Museum quality TIG welding of antique firearms and edged weapons ... since 1964



The restoration of rare and costly gun parts mandates the use of TIG welding  for it’s superb heat control and atmospheric shielding. However, other factors must be considered to attain the level of craftsmanship such parts demand. Our primary goal is an invisible repair. Below are some considerations toward attaining that goal.

Surface Integrity ... The weld deposition must smoothly transition into sharp edges, corners, flat surfaces, and contours without erosion or undercutting.

DENSITY ... The weld deposition and the parent metal must posses a similar density. the weld must be homogeneous and free from cold shuts and porosity.

FIRE SCALE ... Side and bottom surfaces of the parent metal adjacent to the weld must be protected from atmospheric scaling at high heat.  Auxiliary argon gas shielding must be applied to these areas, as well as to polished shotgun bores, rifle bores and chambers.

METALLIC LUSTER ... All of our filler rods have been tested and verified for their capability to match the metallic luster of the parent metal. Luster must match for bright polishing, niter bluing, and charcoal bluing. 

COLORATION ... All of our filler rods rods have been tested and verified for their capability to to accept, browning, rust bluing, and color case hardening in the same way as the parent metal to which they are applied. Grain refinement techniques are also employed to enhance color blending. 

HARDNESS ... A large number of gun parts are hardened. Soft wrought iron lock parts, set triggers, and malleable iron receivers and mechanisms are case hardened.  Carbon steel components are quench hardened and tempered, generally to spring temper. “V” springs, hammer notches, extractors, sears, rifle bolts and sword blades are but a few examples. In some cases we can preserve hardness and temper by employing heat sinks, other times we can apply a hard carbon steel weld where it is practical to reduce the weld in a hardened state. We have also been successful TIG welding and re tempering “V” and Flat springs, with only a slight loss in strength.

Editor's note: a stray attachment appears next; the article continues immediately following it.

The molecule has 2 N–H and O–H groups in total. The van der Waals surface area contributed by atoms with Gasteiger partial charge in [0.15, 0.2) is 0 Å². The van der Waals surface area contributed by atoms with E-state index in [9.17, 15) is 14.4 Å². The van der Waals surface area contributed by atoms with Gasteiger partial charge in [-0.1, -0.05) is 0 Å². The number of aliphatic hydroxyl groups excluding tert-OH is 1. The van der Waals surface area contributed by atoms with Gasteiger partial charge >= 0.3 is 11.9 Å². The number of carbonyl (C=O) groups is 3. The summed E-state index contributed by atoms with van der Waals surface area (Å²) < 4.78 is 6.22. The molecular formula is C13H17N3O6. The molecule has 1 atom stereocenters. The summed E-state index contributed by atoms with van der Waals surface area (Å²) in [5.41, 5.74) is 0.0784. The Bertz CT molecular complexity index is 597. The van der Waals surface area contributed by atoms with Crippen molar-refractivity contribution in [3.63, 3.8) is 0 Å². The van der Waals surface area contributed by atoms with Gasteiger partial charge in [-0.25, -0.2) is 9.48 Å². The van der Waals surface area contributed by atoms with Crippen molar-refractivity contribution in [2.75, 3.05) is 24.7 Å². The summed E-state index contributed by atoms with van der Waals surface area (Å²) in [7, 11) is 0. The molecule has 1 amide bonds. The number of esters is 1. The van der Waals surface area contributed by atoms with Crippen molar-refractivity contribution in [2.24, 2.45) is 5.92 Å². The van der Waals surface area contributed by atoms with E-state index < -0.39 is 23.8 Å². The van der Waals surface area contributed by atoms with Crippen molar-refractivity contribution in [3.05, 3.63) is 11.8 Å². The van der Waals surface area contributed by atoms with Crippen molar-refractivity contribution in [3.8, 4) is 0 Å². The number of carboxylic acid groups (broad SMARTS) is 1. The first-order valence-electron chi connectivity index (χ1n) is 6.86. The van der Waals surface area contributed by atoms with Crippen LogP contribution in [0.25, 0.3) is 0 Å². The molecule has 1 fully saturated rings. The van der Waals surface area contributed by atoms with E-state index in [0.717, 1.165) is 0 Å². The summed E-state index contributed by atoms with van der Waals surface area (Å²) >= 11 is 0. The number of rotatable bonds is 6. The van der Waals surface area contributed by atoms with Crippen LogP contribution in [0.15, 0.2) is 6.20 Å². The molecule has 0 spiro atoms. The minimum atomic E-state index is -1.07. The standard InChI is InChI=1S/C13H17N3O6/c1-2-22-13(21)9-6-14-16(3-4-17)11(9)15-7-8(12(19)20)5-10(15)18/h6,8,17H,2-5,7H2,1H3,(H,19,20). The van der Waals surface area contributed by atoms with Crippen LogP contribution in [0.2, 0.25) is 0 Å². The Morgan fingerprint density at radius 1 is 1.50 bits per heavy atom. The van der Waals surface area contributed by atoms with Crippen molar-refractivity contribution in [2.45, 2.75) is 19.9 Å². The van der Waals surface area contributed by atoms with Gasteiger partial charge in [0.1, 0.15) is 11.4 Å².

HEAT TREATMENT ... Heat treatment consists of pre heating prior to welding, followed by post heating, drawing, tempering, normalizing, or annealing after welding. The purpose of heat treatment is to relieve the internal stresses resulting from welding, refine the grain structure, and improve the strength of the bond. The amount of heat employed differs with the metals being welded, and even the decision to heat treat, or not, is affected by appearance requirements, as much as by technical necessity. Think of the challenge in welding brightly blued shotgun barrels, with polished bores, lead soldered rib, and silver brazed bytes. The method, amount, and location of applied heating requires the utmost in control to achieve satisfactory results.

Provenance ... The history of a gun is extremely important. By knowing the name of the maker or manufacturer, and when the gun was made we can draw much more accurate conclusions about the metals and heat treatment used in the manufacture of the gun.

MACHINING ... Although files continue to be a mainstay of custom gun making, and repair, many shops employ a variety of conventional, and CNC machine tools as well. We  do not perform machining but freely consult with our clients , on fixture design and finish machining, when requested. Our background includes a forty year career in machining, both conventional, and CNC. Unusual restoration jobs do exist where multiple machining operations are interspersed with multiple TIG welding operations. Such jobs must be identified, and carefully planned, to avoid difficulty. 

RESTORATIVE WELDING 401 South Ninth Street, Oregon, Illinois 61061 815-732-1249   © 2013 Peter Nagel